Outside in my shorts, sandals, and shirt sleeves. It feels like August in Tahoe, but it's Christmas in Northern San Diego County: San Marcos to be exact. The birds are working with high pitched complaint. In the distance the faint highway sounds of 78 make me wonder if there will ever be a day of perfect natural silence. If so, what disaster will have driven the autos of so cal from the freeways?
It's still, not deep sierra, 3 days of hiking with a backpack still, but natural still none the less. I can hear a papery wind in the eucalyptus trees.. the dark trunk variety, and it's a tropical Christmas.
The puppies are goofing in the side yard. Two sparks of light that drop a plastic fist full of doglogs over the yard every day. It's past noon by a few minutes and I can see the tree shadows change on the lawn. Just a moment's image caught on electronic paper to say it's Christmas.
Flock of pigeons? no ducks? I need binoculars to be sure, but the birds are flying and they are ...ducks... about 40 in tight formation, tight turns and swoops over th the pond, not ready to settle, hard to track with the binoculars. I watch them over Jack's Pond which is hidden down the slope of the hill by a neighbors roof line. Enough of a pond to attract ducks in December. The flock disappears.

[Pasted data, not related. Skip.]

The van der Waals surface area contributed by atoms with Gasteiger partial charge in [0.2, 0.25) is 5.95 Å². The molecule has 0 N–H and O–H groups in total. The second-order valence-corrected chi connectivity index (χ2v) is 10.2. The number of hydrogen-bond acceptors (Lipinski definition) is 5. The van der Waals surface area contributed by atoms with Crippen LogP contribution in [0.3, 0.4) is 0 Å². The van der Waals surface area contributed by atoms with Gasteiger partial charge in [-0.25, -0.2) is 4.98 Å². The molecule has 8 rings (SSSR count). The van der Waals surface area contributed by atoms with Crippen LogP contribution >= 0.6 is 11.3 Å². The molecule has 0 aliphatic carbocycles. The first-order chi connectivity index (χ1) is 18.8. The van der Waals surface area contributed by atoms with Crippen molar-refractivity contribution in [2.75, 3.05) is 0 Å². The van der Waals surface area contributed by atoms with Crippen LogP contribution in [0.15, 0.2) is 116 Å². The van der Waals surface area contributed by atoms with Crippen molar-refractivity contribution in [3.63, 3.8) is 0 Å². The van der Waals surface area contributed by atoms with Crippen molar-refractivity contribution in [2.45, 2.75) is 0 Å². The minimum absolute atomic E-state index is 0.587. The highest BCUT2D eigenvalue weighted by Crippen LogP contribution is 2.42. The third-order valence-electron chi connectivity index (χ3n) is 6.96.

Above the pond, in the distance , the largest building to the southeast is Palomar Medical Center in Escondido. I can see it clearly from where I sit.
I can see the top floors of the hospital where Jack died this past July.
How strange that I didn't realise we had this view until after he died. We can see the hospital from the back deck & the upper deck. I can sit in the pool Jack never felt and see the spot where he died. Where we all sat with him as he went.
I wish you were here with us this Christmas, but I think we both knew that your last December was going to be your last Christmas too... It a year plus one day since we sprang you from the nursing home. I remember the joy and fear on your face when Kyle and I got you out of there so you could be home for Christmas.
My brother John and his family will be over soon to celebrate Sunday December 24th. We will laugh and talk and watch the Charger's game on Dad's big set. I've tweaked the Boze speakers and hope the surround works like it should.
Little Jackson will run the yard, float the pirate boat on the still pool, watch the dogs pay, and be in the moment, for the moment.
I've got this day, in this place, with this fine weather and the headspace to enjoy it because I uprooted the old life at Tahoe and threw myself and may family into taking care of my dad for his last year on the planet.
I'm glad we changed our lives and got so much closer to him for those last months. It was a gift to all of us.
And so, here, at the house my dad helped us turn into a home, on the day before Christmas 2006, I look out at the place where you died Jack, and hope you know how much the gifts you've given us count toward making this Christmas one that's felt with the heart more than the wallet.
Dad, you've given me the chance to be mindful of the good things around me. Merry Christmas. I miss you.